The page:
Downsizing is not so cut and dry
Retailers are holding on to too many stores, which is holding them back from making the most of the online sales space, a report has found.
Deloitte, which commissioned the report, has said that this ‘barnacle effect’ is in danger of putting some retailers’ survival at risk.
The number of retailers falling into administration in the first three months of the year climbed by 15 percent to 69 from 60 in the same period last year.
According to Deloitte, online sales already account for the equivalent of more than 60 million square feet of retail space. It said that this was predicted to further grow and make large amounts of shop space obsolete.
The ones which did survive have to change the way they work to keep in with a drastically changing highstreet that would be lined with coffee shops and internet kiosks.
Hugo Clark, director in Deloitte’s real estate team and report author, said: “The death of the high street is far from being a reality, yet stores are now just one part of a larger, more connected customer experience and many retailers are struggling to define the relevance and future contribution of their physical space.
“Shops now represent a potentially clumsy, fixed point in an increasingly mobile world. In many cases, they are slow and costly to adapt, expensive to operate and difficult to relinquish once surplus to requirement,” Clark said.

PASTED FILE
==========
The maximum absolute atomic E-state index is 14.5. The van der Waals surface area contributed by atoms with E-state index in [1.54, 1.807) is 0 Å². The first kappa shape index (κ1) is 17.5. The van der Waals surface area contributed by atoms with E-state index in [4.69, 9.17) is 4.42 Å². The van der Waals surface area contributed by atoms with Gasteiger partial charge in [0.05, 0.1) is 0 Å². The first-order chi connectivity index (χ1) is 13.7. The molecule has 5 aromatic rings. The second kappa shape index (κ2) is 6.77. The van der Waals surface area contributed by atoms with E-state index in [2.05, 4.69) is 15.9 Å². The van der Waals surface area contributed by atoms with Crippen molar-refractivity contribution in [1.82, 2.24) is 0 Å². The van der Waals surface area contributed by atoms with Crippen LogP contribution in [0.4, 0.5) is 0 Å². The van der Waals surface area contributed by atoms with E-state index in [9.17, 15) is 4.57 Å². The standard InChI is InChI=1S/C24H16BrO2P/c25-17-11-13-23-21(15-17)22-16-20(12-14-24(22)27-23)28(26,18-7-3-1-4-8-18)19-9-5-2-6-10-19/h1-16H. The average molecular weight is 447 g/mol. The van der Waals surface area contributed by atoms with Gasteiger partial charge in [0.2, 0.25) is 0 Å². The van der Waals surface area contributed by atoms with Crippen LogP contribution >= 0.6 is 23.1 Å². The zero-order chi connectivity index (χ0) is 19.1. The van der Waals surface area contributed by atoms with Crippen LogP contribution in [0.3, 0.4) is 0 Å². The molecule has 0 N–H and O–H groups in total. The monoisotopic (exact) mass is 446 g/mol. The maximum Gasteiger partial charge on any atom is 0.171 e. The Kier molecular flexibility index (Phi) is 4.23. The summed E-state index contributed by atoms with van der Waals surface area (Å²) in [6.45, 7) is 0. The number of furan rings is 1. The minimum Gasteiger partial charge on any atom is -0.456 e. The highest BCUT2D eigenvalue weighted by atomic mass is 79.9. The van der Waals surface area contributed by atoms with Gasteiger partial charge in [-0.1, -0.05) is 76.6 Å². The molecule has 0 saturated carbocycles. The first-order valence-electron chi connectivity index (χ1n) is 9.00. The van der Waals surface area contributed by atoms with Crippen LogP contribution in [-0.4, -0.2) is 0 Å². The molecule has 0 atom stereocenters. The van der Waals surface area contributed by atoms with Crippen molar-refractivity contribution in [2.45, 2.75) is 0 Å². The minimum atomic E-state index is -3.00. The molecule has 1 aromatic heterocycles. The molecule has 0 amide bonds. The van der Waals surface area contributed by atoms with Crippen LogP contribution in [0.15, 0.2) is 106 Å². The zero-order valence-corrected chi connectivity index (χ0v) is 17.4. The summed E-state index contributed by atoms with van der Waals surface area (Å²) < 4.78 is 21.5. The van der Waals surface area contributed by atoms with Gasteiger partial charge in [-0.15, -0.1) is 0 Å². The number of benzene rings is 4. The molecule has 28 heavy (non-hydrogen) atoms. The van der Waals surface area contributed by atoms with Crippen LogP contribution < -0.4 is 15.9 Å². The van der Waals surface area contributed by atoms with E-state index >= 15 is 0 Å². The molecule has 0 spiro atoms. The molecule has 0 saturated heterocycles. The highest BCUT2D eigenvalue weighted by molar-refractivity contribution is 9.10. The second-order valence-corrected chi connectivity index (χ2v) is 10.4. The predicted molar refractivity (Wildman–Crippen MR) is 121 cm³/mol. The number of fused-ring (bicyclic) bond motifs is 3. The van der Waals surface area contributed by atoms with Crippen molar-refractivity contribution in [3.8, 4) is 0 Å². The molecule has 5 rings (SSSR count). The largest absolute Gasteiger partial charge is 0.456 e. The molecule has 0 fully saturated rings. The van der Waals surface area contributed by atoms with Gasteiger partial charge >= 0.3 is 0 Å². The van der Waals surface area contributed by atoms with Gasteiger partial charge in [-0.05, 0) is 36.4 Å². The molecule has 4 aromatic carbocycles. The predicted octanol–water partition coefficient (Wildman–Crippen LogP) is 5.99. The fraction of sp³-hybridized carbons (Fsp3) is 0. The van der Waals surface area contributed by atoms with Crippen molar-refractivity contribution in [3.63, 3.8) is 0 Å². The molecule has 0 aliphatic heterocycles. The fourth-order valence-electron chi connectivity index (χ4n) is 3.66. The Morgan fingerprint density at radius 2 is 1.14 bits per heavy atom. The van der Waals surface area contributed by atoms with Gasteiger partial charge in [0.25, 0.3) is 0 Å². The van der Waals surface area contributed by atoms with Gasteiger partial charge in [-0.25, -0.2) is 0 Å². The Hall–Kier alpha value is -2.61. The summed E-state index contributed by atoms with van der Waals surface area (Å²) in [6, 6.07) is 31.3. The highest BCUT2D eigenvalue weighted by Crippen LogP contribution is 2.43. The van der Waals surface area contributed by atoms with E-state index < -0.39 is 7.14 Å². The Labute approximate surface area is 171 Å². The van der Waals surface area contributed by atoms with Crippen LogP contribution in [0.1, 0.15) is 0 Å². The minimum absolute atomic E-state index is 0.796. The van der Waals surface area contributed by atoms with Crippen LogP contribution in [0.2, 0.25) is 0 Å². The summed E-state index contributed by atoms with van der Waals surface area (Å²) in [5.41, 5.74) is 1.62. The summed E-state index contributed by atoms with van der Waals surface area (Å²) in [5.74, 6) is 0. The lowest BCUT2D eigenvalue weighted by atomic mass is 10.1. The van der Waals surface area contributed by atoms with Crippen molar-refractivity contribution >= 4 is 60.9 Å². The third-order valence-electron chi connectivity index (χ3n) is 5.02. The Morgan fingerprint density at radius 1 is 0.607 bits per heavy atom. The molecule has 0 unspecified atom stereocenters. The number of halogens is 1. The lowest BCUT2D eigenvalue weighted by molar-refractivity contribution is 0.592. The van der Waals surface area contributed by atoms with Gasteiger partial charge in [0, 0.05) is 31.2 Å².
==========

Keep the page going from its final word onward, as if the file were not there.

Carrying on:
The firm added that the challenge for retailers was to ensure the process of downsizing their portfolio was driven by strategy, not opportunity. It said this must be based on a clear vision of what the ideal footprint should look like, rather than simply cutting stores as and when leases expire.
However, Patrick O’Brien, Lead Retail Analyst at Verdict Research, told ChannelBiz UK that the process of downsizing is not easy – at all.
“Many retailers are operating with far too many stores, but often the cost of shutting stores is too high due to the long leases they have entered into, and so they continue to cut other costs and hope for the economy to recover,” he said.
“There are two problems with this approach,” O’Brien said. “It ignores the fact that retailing is undergoing a major shift due to changing consumer behaviour and the internet; and the lack of investment within the stores makes them less inviting to shoppers, creating a downward spiral towards bankruptcy.”